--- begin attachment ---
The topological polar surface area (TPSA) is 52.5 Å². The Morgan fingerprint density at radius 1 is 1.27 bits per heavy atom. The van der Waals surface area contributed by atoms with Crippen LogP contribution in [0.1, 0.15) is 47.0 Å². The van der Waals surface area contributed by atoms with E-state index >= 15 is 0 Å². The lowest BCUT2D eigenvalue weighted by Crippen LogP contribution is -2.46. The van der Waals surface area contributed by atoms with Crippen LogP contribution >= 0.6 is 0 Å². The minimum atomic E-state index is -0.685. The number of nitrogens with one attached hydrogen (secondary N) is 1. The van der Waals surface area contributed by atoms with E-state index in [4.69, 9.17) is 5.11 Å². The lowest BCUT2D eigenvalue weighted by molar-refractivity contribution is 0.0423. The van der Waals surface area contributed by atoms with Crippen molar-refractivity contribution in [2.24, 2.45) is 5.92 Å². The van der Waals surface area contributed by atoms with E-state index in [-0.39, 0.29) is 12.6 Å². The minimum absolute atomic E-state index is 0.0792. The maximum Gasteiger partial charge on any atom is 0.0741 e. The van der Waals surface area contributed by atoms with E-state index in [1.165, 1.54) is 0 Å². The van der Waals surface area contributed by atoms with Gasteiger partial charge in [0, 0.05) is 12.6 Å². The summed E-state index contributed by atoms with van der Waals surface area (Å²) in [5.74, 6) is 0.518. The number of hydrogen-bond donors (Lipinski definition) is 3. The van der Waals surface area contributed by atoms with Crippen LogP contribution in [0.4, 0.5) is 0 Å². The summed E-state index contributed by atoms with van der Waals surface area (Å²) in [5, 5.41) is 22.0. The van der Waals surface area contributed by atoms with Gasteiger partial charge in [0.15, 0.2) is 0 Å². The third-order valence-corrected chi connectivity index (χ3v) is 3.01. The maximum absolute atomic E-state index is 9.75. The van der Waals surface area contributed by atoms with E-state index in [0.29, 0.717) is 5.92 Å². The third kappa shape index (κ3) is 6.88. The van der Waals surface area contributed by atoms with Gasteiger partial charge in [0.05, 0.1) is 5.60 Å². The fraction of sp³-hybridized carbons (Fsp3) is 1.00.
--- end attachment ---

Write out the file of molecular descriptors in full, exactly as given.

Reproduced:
The topological polar surface area (TPSA) is 52.5 Å². The Morgan fingerprint density at radius 1 is 1.27 bits per heavy atom. The van der Waals surface area contributed by atoms with Crippen LogP contribution in [0.1, 0.15) is 47.0 Å². The van der Waals surface area contributed by atoms with E-state index >= 15 is 0 Å². The lowest BCUT2D eigenvalue weighted by Crippen LogP contribution is -2.46. The van der Waals surface area contributed by atoms with Crippen LogP contribution >= 0.6 is 0 Å². The minimum atomic E-state index is -0.685. The number of nitrogens with one attached hydrogen (secondary N) is 1. The van der Waals surface area contributed by atoms with E-state index in [4.69, 9.17) is 5.11 Å². The lowest BCUT2D eigenvalue weighted by molar-refractivity contribution is 0.0423. The van der Waals surface area contributed by atoms with Crippen molar-refractivity contribution in [2.24, 2.45) is 5.92 Å². The van der Waals surface area contributed by atoms with E-state index in [-0.39, 0.29) is 12.6 Å². The minimum absolute atomic E-state index is 0.0792. The maximum Gasteiger partial charge on any atom is 0.0741 e. The van der Waals surface area contributed by atoms with E-state index in [1.165, 1.54) is 0 Å². The van der Waals surface area contributed by atoms with Gasteiger partial charge in [0, 0.05) is 12.6 Å². The summed E-state index contributed by atoms with van der Waals surface area (Å²) in [5.74, 6) is 0.518. The number of hydrogen-bond donors (Lipinski definition) is 3. The van der Waals surface area contributed by atoms with Crippen LogP contribution in [0.4, 0.5) is 0 Å². The summed E-state index contributed by atoms with van der Waals surface area (Å²) in [5, 5.41) is 22.0. The van der Waals surface area contributed by atoms with Gasteiger partial charge in [0.15, 0.2) is 0 Å². The third-order valence-corrected chi connectivity index (χ3v) is 3.01. The maximum absolute atomic E-state index is 9.75. The van der Waals surface area contributed by atoms with E-state index in [0.29, 0.717) is 5.92 Å². The third kappa shape index (κ3) is 6.88. The van der Waals surface area contributed by atoms with Gasteiger partial charge in [0.05, 0.1) is 5.60 Å². The fraction of sp³-hybridized carbons (Fsp3) is 1.00.